Being a bit of a geek, I was hoping to run into someone who had a more sophisticated version of this app so I could quantifiably justify our garden location. No such luck. We put them close to the compost, so that we would be able to add the nutrients to the soil without too many wheelbarrow trips. Also, as the garden is towards the back of the yard where we plan on keeping the chickens, we’ll have even more fertilizer within close raking distance.
I was hoping for a somewhat rugged/country natural look and hoped to be able to find some old railroad ties and then overlap them like a log cabin. After doing some research, it turns out that you do NOT want to use railroad ties, as they have lots and lots of bad chemicals in them that you don’t want to have leaching into your soil or food. Our local DIY big box store did not have the wood I was looking for either. I ended up finding a lumber yard near my house that had 4″ x 6″ rough-cut hemlock, which I was advised would fare excellently in direct contact with the ground. The only stock he had, though, was 12′ lengths, and the only way he would sell to an “individual” was if I purchased an entire bundle, that is 49 pieces. In case that doesn’t mean much to you, here’s what it looked like on our lawn after unloading from the truck.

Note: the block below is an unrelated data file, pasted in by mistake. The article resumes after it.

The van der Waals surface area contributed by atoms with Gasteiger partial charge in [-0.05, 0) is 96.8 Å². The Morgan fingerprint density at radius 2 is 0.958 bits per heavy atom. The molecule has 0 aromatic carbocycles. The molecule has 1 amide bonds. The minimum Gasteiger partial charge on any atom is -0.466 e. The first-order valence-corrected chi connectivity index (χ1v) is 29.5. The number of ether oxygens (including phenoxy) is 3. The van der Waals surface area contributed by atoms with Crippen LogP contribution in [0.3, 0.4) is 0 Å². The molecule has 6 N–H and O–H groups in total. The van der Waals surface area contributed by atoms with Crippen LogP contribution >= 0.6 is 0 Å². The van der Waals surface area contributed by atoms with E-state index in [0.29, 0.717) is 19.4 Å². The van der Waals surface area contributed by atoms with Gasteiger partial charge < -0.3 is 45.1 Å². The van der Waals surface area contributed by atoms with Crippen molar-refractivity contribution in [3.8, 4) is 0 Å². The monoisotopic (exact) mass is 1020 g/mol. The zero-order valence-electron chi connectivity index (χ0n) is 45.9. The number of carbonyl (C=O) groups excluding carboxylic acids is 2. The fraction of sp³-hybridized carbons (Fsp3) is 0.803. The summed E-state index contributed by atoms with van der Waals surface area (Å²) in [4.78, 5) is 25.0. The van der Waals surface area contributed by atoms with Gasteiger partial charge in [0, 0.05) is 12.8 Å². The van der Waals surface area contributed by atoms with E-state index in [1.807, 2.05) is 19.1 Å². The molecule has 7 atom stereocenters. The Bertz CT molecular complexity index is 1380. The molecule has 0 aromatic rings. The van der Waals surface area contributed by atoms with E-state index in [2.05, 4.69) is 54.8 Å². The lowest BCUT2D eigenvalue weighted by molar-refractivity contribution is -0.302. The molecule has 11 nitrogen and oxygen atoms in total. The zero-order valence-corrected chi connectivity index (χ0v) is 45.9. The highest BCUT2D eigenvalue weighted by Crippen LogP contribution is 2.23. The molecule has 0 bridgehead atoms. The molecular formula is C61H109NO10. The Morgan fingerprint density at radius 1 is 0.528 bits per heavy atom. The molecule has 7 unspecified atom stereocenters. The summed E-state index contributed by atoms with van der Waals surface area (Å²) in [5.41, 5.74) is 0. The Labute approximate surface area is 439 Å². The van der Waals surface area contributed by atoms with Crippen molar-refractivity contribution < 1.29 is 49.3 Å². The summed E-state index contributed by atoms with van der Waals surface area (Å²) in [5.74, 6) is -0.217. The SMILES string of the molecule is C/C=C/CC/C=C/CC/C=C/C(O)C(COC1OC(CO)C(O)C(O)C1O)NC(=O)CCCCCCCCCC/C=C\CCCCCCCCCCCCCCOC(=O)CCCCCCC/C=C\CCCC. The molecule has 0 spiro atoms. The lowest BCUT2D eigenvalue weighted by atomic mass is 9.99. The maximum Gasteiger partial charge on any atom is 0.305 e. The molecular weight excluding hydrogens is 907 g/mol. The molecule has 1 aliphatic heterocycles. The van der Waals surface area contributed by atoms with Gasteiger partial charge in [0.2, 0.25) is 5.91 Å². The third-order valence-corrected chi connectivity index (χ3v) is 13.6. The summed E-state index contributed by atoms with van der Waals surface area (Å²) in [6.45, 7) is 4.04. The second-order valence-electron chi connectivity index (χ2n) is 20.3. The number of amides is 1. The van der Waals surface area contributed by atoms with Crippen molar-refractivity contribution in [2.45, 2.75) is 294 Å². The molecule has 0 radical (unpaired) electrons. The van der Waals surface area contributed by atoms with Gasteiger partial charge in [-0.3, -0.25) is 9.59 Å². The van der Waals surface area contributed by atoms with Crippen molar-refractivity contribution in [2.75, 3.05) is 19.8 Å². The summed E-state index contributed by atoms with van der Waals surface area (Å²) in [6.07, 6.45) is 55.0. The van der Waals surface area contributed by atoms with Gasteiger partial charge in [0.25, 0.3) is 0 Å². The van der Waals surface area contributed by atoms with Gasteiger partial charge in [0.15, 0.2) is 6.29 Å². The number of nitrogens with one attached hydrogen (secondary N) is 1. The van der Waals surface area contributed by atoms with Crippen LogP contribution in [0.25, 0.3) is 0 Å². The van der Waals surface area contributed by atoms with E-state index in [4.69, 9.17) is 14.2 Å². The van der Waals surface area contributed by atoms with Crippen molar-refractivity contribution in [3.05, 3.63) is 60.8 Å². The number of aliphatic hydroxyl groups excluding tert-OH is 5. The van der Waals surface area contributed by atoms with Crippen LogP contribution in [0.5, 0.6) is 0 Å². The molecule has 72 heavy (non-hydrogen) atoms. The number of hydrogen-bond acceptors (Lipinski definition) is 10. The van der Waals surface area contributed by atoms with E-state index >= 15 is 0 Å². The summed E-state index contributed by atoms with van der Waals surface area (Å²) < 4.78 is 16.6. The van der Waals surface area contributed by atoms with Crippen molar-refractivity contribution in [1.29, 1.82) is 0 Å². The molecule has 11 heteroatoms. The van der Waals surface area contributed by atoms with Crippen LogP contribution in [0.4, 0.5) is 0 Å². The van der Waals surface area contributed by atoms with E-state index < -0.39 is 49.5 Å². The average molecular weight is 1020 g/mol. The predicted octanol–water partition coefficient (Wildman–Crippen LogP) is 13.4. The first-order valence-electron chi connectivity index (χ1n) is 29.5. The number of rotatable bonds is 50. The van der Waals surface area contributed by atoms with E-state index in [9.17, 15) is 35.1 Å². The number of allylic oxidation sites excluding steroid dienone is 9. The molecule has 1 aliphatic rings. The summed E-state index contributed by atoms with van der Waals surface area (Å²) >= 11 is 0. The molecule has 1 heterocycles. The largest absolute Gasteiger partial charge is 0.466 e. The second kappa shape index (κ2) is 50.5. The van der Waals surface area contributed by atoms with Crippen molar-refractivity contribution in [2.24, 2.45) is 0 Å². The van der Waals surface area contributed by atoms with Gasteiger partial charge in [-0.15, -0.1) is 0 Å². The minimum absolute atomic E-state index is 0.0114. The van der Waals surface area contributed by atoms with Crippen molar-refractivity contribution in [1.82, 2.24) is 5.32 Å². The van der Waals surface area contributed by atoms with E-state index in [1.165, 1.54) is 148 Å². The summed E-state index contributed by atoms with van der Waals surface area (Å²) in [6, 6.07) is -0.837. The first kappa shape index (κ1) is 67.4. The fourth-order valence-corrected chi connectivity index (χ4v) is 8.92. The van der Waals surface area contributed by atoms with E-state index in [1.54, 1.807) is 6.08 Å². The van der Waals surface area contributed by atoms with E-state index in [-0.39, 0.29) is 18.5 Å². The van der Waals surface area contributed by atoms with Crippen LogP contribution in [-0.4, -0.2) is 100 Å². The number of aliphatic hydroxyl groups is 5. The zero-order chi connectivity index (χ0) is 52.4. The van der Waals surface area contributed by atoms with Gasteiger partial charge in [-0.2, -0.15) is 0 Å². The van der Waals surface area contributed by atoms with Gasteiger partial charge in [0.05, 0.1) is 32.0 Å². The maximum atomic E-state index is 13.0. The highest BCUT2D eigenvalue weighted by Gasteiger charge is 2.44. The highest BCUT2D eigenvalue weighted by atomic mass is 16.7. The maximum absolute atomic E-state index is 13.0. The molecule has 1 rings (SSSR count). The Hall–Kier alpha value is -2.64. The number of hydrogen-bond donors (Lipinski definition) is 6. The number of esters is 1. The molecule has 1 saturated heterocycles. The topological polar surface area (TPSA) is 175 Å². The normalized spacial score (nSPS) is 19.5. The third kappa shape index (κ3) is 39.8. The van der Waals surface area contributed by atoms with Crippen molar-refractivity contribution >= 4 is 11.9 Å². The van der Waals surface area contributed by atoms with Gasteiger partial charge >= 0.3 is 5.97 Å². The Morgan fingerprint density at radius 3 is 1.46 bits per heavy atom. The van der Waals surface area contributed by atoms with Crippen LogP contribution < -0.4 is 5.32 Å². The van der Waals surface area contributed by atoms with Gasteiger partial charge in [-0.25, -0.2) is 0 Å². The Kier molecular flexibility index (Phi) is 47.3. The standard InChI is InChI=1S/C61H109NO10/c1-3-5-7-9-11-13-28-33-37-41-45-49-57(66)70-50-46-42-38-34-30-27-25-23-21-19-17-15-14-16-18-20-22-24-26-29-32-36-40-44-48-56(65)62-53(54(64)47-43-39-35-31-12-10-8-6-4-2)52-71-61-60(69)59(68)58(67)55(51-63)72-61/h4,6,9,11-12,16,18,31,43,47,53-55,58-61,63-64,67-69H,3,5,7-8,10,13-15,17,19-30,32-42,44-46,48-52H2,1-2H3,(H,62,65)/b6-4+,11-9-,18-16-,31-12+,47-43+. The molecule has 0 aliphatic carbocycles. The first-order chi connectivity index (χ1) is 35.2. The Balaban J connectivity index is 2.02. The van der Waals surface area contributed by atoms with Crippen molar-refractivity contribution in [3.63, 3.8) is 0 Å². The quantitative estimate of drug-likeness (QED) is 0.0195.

I figured I would just place them on the ground and then start stacking, but our ground is sloped, and they were really, really wonky. So I dug a small trench to even things out, which was not an easy task, due to the various-sized rocks in the ground.
As I didn’t want the stacked wood to tumble down on my kids or wife, I knew that I was going to have to attach them firmly together. Also, I wanted to ensure that they wouldn’t budge (yeah right) with frost and stuff, so I determined to fix them to the ground, not just lay on the surface. So I put 30″ stakes through the 4 corners. I used some scrap metal tubing and cut a point on them, and then drilled a hole into the corners and went to town with a mallet. Noah helped bang with a smaller hammer too. I realized that this would not completely secure the boards together, but figured that the weight of the wood and friction would be sufficient to keep it all together. It was not. I had to use plumbing strapping (on the inside for aesthetics) to keep the ends from popping out.
Our raised beds are 4′ wide by 12′ long and are 16″ tall with a 6″ bench all around. We heard that putting some newspaper or cardboard on the ground first would help kill the grass/weeds and prevent them from coming through. We used some of those large flat sheets between the pallets at Costco, and they seemed to work fine so far. Filling the raised beds took more earth than I would have liked due to their depth. Filling them in was easy, as our neighbor helped with his tractor (Mateo at the wheel).
Early this spring, we will be putting a cold frame on top to get an early start on our baby greens.
And that’s it!
Any questions? Let’s hear your tips for gardening – wherever you are!